'Ndrangheta: Hunting members of the mafia that's bigger than La Cosa Nostra

In Southern Italy, a herculean effort is underway to bring down a crime syndicate that's less famous, but more powerful than the Cosa Nostra. Seth Doane reports for 60 Minutes+, now streaming on Paramount+.

Hunting members of Italy's mafia, 'Ndrangheta
Hunting members of Italy's mafia, 'Ndrangheta... 01:41

It may not look like "The Godfather" or "Goodfellas," but Southern Italy is in the grips of a crime syndicate much bigger than the Cosa Nostra, the inspiration for those movies. It's called the 'Ndrangheta and its members keep a much lower profile while controlling an estimated 50% to 80% of Europe's cocaine trade.

That more modest lifestyle was on display when 60 Minutes+ went with law enforcement into the forest in Calabria, a region the 'Ndrangheta has in a stranglehold. Members of an elite hybrid military-police force called the Cacciatori - which in Italian translates to, "the hunters"- showed Seth Doane a small hideout covered in earth that blended into the side of a mountain. An 'Ndrangheta member on the run had been captured there while making his morning coffee.

"This is another characteristic of the 'Ndrangheta," said Antonio Nicaso, who grew up in Calabria and is an expert on the group. He told Doane, "If you go in Calabria, you don't see places that show the wealth of a mobster. Once I asked to a former mobster, 'How can you live that kind of life, underground?' And the answer was, 'Yes, I was living like a mouse, like a rat. But I was capable to appoint the persons of power in an important position.' Money comes and goes – but power – it's the ultimate goal."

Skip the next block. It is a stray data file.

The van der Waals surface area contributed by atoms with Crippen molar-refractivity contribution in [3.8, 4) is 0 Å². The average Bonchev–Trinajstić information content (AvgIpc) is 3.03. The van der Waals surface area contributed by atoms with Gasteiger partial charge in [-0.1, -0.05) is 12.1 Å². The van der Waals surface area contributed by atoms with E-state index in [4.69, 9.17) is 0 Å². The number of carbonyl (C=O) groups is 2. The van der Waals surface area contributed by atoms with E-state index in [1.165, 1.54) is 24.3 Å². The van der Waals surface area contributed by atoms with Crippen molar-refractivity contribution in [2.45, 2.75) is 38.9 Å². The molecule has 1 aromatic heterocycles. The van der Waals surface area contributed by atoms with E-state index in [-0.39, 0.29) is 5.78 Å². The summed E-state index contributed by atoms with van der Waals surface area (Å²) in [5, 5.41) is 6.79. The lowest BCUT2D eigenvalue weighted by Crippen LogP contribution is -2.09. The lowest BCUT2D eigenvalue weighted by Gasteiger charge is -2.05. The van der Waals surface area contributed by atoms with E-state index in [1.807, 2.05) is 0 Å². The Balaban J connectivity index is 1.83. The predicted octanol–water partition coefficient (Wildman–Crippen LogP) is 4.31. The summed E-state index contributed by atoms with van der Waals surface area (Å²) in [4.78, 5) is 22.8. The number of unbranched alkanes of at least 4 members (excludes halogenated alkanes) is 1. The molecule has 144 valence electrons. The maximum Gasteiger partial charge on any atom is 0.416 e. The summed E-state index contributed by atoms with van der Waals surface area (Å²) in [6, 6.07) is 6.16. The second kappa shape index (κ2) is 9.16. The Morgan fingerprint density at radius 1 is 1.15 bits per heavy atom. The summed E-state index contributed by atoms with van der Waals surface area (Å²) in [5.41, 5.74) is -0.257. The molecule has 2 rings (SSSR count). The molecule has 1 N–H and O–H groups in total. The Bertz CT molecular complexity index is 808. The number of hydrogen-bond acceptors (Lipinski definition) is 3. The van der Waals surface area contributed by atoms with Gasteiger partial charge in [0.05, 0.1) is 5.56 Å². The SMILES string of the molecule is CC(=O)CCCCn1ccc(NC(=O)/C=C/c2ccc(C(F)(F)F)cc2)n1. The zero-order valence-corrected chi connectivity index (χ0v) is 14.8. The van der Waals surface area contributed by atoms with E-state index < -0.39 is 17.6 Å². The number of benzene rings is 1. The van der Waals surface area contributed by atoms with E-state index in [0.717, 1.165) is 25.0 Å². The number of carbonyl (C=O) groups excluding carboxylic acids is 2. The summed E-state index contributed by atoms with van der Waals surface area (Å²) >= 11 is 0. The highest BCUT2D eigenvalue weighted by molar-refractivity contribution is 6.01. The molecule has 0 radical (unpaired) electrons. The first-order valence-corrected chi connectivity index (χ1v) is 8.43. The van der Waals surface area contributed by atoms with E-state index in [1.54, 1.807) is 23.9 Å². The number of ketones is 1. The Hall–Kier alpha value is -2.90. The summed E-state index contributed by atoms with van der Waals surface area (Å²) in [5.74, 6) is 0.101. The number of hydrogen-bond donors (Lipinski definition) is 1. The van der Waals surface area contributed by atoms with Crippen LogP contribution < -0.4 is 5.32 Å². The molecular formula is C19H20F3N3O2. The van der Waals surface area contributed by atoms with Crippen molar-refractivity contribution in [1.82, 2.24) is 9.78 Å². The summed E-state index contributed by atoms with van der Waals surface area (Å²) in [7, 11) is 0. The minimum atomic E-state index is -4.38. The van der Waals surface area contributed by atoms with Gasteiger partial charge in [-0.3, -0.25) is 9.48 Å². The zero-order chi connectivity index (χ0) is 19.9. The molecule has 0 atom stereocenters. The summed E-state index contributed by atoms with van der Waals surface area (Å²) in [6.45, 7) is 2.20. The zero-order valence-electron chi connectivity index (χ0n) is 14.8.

That power was cemented in the 1980s with a major investment in drug trafficking. Now, the 'Ndrangheta - which means "men of valor" - earns an estimated annual revenue of more than $50 billion, more than half of which comes from cocaine.

Trying to crack through the group's complex structure and links to legitimate business is anti-mafia prosecutor Nicola Gratteri. It's a dangerous job, but Gratteri is well-acquainted with the risks and is often reminded of two famous anti-mafia prosecutors before him who were assassinated. 

"I've been a target since 1989 when one evening they fired at my fiancée's house," Gratteri told Doane. "And then they called her at 2:00 in the morning and told her that she was marrying a dead man."

See the report on 60 Minutes+, streaming now only on Paramount+.